Former-Russian spy was likely poisoned at his front door

The former Russian spy who was poisoned in a nerve gas attack likely came into contact with the deadly substance at his front door, British police revealed Wednesday.

That’s where detectives investigating the March 4 assault on Sergei Skripal and his daughter Yuliahave so far found the highest concentration of nerve agent, authorities say.

“At this point in our investigation, we believe the Skripals first came in contact with the nerve agent from their front door. We are therefore focusing much of our efforts in and around their address,” Deputy Assistant Commissioner Dean Haydon said in a statement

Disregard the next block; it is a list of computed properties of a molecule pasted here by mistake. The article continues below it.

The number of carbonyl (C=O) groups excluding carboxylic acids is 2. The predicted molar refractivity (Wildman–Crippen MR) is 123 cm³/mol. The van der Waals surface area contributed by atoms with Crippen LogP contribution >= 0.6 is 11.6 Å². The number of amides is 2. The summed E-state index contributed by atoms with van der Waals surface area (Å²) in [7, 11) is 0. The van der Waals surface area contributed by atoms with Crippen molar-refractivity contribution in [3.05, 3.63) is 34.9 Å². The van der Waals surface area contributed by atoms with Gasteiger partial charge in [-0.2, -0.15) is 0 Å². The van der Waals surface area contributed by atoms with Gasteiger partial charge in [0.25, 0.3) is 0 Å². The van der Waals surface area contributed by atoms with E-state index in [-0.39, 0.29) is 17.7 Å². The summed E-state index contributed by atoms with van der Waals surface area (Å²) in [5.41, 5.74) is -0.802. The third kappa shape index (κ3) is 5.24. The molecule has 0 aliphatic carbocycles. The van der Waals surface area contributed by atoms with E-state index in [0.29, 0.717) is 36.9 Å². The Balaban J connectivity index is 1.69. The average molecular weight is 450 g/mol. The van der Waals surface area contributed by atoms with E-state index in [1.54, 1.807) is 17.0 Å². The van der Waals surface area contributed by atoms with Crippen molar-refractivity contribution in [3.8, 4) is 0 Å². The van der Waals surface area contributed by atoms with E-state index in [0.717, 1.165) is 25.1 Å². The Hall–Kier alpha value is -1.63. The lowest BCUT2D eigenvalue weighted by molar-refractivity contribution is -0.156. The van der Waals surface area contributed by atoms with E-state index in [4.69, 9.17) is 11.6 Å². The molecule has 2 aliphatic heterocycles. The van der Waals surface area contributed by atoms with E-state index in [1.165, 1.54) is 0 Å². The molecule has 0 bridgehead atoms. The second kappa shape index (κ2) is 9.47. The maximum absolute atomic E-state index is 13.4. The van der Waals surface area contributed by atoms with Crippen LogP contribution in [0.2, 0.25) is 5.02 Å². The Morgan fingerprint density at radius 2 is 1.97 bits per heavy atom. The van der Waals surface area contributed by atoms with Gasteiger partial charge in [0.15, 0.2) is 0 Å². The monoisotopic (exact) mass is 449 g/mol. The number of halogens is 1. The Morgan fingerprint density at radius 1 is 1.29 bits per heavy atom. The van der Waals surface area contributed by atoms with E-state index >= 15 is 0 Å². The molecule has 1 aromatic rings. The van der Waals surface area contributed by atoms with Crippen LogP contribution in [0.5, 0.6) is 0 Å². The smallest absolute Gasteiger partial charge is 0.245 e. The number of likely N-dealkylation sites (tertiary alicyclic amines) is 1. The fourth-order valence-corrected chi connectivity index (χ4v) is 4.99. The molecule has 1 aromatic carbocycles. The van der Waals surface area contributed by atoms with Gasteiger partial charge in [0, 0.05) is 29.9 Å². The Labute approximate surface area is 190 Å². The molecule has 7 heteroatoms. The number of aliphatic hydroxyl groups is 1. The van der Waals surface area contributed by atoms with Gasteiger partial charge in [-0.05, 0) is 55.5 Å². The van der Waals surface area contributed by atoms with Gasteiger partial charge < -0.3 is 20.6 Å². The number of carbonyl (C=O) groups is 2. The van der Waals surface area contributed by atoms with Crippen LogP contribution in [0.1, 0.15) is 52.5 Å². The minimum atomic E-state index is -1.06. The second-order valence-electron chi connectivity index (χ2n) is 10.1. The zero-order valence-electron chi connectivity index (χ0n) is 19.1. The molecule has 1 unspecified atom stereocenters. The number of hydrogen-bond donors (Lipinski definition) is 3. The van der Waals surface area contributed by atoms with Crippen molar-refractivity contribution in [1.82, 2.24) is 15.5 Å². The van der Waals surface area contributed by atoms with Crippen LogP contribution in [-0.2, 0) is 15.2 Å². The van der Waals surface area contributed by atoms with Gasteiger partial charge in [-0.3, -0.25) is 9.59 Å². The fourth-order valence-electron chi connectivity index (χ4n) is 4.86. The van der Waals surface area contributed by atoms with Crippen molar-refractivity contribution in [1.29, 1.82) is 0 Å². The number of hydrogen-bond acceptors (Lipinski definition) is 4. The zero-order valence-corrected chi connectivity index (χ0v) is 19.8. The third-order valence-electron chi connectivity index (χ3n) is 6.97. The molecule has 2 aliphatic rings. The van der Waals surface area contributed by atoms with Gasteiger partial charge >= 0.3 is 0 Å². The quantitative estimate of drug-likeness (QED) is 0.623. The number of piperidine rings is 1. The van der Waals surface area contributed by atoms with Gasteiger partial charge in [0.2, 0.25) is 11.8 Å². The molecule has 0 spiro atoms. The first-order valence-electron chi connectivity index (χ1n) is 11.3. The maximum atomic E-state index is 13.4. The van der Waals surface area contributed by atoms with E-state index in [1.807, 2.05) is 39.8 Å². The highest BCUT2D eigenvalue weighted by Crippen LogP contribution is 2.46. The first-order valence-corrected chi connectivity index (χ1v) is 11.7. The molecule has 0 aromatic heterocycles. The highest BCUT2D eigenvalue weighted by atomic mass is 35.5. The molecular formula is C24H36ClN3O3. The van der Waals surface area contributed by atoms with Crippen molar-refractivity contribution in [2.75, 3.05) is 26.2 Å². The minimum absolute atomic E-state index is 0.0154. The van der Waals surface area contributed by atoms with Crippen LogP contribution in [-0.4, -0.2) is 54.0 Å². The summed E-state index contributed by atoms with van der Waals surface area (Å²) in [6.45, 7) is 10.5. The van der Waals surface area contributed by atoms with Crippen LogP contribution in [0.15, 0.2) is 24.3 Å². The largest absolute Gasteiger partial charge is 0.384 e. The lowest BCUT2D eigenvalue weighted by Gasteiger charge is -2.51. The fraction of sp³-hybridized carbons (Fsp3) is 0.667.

Police have also searched other sites around the city of Salisbury — including a pub, a restaurant and a cemetery — and found traces of the nerve agent in some spots, but at a lower concentration as on the front door of the former double agent’s house, he said.

Britain is blaming Russia for the attack, and has expelled a number of Russian diplomats from the UK as punishment — as have the US and other Western allies.

Russia denies any involvement.

The Skripals remain in the hospital, and a relative on Wednesday said she’s not hopeful they’ll make it.

“Out of 99 percent I have maybe 1 percent of hope. Whatever it was has given them a very small chance of survival. But they’re going to be invalids for the rest of their lives,” Sergei’s niece Viktoria Skripal told the BBC.

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